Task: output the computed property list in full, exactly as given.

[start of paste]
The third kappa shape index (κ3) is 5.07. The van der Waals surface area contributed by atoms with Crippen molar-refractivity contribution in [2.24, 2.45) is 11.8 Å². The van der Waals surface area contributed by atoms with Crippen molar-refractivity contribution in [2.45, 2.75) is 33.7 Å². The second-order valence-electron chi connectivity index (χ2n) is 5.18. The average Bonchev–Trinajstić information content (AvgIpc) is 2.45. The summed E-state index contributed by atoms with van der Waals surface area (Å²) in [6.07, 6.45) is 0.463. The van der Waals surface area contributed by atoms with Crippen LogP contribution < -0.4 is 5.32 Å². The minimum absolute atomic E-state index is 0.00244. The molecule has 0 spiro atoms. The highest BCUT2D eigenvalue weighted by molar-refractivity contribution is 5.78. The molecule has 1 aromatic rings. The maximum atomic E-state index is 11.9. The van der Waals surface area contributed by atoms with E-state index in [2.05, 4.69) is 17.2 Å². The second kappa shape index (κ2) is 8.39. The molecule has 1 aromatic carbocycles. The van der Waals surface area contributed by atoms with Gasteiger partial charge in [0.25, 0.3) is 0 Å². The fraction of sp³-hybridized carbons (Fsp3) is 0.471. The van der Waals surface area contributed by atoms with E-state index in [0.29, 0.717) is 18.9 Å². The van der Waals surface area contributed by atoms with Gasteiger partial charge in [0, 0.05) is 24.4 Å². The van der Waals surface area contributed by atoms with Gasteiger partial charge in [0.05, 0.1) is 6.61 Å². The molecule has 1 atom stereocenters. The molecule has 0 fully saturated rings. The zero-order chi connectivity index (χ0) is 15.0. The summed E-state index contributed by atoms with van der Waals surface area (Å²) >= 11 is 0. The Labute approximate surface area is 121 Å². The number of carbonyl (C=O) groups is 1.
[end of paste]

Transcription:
The third kappa shape index (κ3) is 5.07. The van der Waals surface area contributed by atoms with Crippen molar-refractivity contribution in [2.24, 2.45) is 11.8 Å². The van der Waals surface area contributed by atoms with Crippen molar-refractivity contribution in [2.45, 2.75) is 33.7 Å². The second-order valence-electron chi connectivity index (χ2n) is 5.18. The average Bonchev–Trinajstić information content (AvgIpc) is 2.45. The summed E-state index contributed by atoms with van der Waals surface area (Å²) in [6.07, 6.45) is 0.463. The van der Waals surface area contributed by atoms with Crippen LogP contribution < -0.4 is 5.32 Å². The minimum absolute atomic E-state index is 0.00244. The molecule has 0 spiro atoms. The highest BCUT2D eigenvalue weighted by molar-refractivity contribution is 5.78. The molecule has 1 aromatic rings. The maximum atomic E-state index is 11.9. The van der Waals surface area contributed by atoms with E-state index in [2.05, 4.69) is 17.2 Å². The second kappa shape index (κ2) is 8.39. The molecule has 1 aromatic carbocycles. The van der Waals surface area contributed by atoms with Gasteiger partial charge in [0.25, 0.3) is 0 Å². The fraction of sp³-hybridized carbons (Fsp3) is 0.471. The van der Waals surface area contributed by atoms with E-state index in [0.29, 0.717) is 18.9 Å². The van der Waals surface area contributed by atoms with Gasteiger partial charge in [0, 0.05) is 24.4 Å². The van der Waals surface area contributed by atoms with Gasteiger partial charge in [0.05, 0.1) is 6.61 Å². The molecule has 1 atom stereocenters. The molecule has 0 fully saturated rings. The zero-order chi connectivity index (χ0) is 15.0. The summed E-state index contributed by atoms with van der Waals surface area (Å²) >= 11 is 0. The Labute approximate surface area is 121 Å². The number of carbonyl (C=O) groups is 1.